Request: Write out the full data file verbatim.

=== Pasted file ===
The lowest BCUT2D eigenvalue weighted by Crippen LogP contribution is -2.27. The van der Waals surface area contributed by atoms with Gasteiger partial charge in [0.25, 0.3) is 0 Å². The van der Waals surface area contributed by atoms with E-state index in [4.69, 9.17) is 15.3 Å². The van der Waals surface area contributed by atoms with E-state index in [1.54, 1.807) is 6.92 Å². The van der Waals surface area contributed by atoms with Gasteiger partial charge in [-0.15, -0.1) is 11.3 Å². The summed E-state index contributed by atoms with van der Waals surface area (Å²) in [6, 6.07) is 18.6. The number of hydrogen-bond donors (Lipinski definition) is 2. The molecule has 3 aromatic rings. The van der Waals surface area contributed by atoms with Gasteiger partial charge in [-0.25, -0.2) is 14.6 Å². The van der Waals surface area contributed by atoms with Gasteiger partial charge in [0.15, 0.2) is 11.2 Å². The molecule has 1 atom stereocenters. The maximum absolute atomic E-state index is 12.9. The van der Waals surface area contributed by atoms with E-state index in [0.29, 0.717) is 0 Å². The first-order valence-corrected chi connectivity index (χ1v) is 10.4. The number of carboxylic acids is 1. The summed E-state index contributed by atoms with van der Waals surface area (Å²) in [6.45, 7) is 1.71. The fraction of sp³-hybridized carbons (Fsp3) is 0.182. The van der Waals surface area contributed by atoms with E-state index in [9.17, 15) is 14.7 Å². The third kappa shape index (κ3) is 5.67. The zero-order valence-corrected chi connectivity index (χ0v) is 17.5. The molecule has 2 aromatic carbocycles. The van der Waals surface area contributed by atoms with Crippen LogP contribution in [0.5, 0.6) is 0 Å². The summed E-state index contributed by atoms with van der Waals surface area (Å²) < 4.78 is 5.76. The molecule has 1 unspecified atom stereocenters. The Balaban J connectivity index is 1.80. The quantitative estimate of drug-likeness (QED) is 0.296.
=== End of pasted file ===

The lowest BCUT2D eigenvalue weighted by Crippen LogP contribution is -2.27. The van der Waals surface area contributed by atoms with Gasteiger partial charge in [0.25, 0.3) is 0 Å². The van der Waals surface area contributed by atoms with E-state index in [4.69, 9.17) is 15.3 Å². The van der Waals surface area contributed by atoms with E-state index in [1.54, 1.807) is 6.92 Å². The van der Waals surface area contributed by atoms with Gasteiger partial charge in [-0.15, -0.1) is 11.3 Å². The summed E-state index contributed by atoms with van der Waals surface area (Å²) in [6, 6.07) is 18.6. The number of hydrogen-bond donors (Lipinski definition) is 2. The molecule has 3 aromatic rings. The van der Waals surface area contributed by atoms with Gasteiger partial charge in [-0.25, -0.2) is 14.6 Å². The van der Waals surface area contributed by atoms with Gasteiger partial charge in [0.15, 0.2) is 11.2 Å². The molecule has 1 atom stereocenters. The maximum absolute atomic E-state index is 12.9. The van der Waals surface area contributed by atoms with E-state index in [0.29, 0.717) is 0 Å². The first-order valence-corrected chi connectivity index (χ1v) is 10.4. The number of carboxylic acids is 1. The summed E-state index contributed by atoms with van der Waals surface area (Å²) in [6.45, 7) is 1.71. The fraction of sp³-hybridized carbons (Fsp3) is 0.182. The van der Waals surface area contributed by atoms with E-state index in [9.17, 15) is 14.7 Å². The third kappa shape index (κ3) is 5.67. The zero-order valence-corrected chi connectivity index (χ0v) is 17.5. The molecule has 2 aromatic carbocycles. The van der Waals surface area contributed by atoms with Crippen LogP contribution in [0.5, 0.6) is 0 Å². The summed E-state index contributed by atoms with van der Waals surface area (Å²) < 4.78 is 5.76. The molecule has 1 unspecified atom stereocenters. The Balaban J connectivity index is 1.80. The quantitative estimate of drug-likeness (QED) is 0.296.